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Esam Althukair


Esam Althukair

Vice Governor for Entrepreneurship, Monshaat


Esam Althukair is the Vice Governor of Entrepreneurship at the Small and Medium Business General Authority (Monshaat) with more than 17 years’ experience in entrepreneurship, banking, and the private sector. In the past, he worked as chief investment officer of family business in the manufacturing and SME industry. He established a number of start-ups and is the co-founder of others. He is also a mentor and coach for several universities and incubators. Althukair holds a double master’s degree and holds a bachelor in information systems from King Fahad University and Minerals (KFUPM).

“The way we think about and the way we deal with SMEs has fundamentally shifted.“

Can you give an insight into your role in the pandemic response?

The pandemic is hitting all economies worldwide, and the ones most affected are SMEs, which are highly sensitive to cashflow, scalability, and even workforce and employment. We worked closely with other government entities such as the Ministry of Finance and SAMA to help start-ups and SMEs. The first one was a deferral payment program of SAR30 billion of initiatives wherein we delayed payments for SME loans by six months. This was the first initiative launched by Ministry of Finance, SAMA, and Monshaat to inject more money into SMEs’ cashflows. The second one was a program where Ministry of Finance granted banks more than SAR13 billion to lend to SMEs. The last step was to deposit SAR6 billion for a loan guarantee program. The program is called Katada and is just one pillar of support. The second pillar was where we worked closely with the start-ups as well as SMEs to accelerate the digitalization of businesses. The second initiative was coaching and mentorship, where we went virtual to build capabilities for SMEs during the pandemic. We reached more than 3 million companies within two months with our virtual classroom solution. All of this was done to build the capabilities for an important category in our economy.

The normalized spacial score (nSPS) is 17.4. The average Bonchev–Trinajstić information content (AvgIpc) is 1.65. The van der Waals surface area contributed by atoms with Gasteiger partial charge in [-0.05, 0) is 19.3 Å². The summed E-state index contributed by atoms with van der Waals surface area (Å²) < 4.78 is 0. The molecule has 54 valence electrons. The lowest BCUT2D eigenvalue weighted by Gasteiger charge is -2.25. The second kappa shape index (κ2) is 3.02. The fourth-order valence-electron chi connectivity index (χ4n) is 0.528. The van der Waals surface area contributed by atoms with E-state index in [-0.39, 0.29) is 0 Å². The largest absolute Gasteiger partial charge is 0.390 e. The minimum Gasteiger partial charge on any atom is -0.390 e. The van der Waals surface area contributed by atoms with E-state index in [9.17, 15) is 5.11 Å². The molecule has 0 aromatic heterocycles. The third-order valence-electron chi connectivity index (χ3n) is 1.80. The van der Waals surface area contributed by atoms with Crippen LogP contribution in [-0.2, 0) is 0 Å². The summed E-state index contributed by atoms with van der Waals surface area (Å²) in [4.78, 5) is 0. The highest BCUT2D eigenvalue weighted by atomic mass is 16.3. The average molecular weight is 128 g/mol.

Has the pandemic increased the digital literacy of companies?

The way we think about and the way we deal with SMEs has fundamentally shifted. One of our projects was an entrepreneurial hub, where before the pandemic all start-ups were looking for offices, but now they are looking at operating from home. This has huge potential to reduce the cost of starting a business. We have launched a strategy plan within all ministries that has logistics as a key priority, and people will invest more there as well. E-commerce is also central, and we have seen real success there. Now, we are in talks with Google to have its offices in Saudi Arabia and are in the final stage of facilitating this with the Ministry of Investment. The Kingdom succeeded in terms of digital; one statistic shows Saudi Arabia is now number one worldwide in terms of 5G connectivity. This infrastructure will help boost technology, e-commerce, logistics, fintech solutions, as well as all businesses. œ–



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